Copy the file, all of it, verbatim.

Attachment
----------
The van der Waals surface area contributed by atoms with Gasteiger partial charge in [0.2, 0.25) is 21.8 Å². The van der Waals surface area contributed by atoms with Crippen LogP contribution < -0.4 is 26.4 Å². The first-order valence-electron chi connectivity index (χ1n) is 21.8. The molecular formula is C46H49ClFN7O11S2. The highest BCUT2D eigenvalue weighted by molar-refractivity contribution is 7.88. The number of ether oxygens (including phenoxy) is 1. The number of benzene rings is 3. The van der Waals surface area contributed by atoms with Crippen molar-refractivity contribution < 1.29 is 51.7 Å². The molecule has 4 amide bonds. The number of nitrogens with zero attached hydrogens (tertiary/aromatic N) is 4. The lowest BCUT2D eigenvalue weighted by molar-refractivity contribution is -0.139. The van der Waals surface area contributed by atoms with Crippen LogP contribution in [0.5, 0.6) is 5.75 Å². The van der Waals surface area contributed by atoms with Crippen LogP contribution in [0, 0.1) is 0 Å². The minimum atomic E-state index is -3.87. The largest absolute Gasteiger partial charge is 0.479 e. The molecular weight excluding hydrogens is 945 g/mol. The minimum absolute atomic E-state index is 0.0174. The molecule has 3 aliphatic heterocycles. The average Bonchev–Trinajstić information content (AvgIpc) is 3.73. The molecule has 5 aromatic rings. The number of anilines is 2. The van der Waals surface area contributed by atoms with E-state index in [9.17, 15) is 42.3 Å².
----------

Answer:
The van der Waals surface area contributed by atoms with Gasteiger partial charge in [0.2, 0.25) is 21.8 Å². The van der Waals surface area contributed by atoms with Crippen LogP contribution < -0.4 is 26.4 Å². The first-order valence-electron chi connectivity index (χ1n) is 21.8. The molecular formula is C46H49ClFN7O11S2. The highest BCUT2D eigenvalue weighted by molar-refractivity contribution is 7.88. The number of ether oxygens (including phenoxy) is 1. The number of benzene rings is 3. The van der Waals surface area contributed by atoms with Crippen molar-refractivity contribution < 1.29 is 51.7 Å². The molecule has 4 amide bonds. The number of nitrogens with zero attached hydrogens (tertiary/aromatic N) is 4. The lowest BCUT2D eigenvalue weighted by molar-refractivity contribution is -0.139. The van der Waals surface area contributed by atoms with Crippen LogP contribution in [0.5, 0.6) is 5.75 Å². The van der Waals surface area contributed by atoms with Crippen LogP contribution in [0, 0.1) is 0 Å². The minimum atomic E-state index is -3.87. The largest absolute Gasteiger partial charge is 0.479 e. The molecular weight excluding hydrogens is 945 g/mol. The minimum absolute atomic E-state index is 0.0174. The molecule has 3 aliphatic heterocycles. The average Bonchev–Trinajstić information content (AvgIpc) is 3.73. The molecule has 5 aromatic rings. The number of anilines is 2. The van der Waals surface area contributed by atoms with E-state index in [9.17, 15) is 42.3 Å².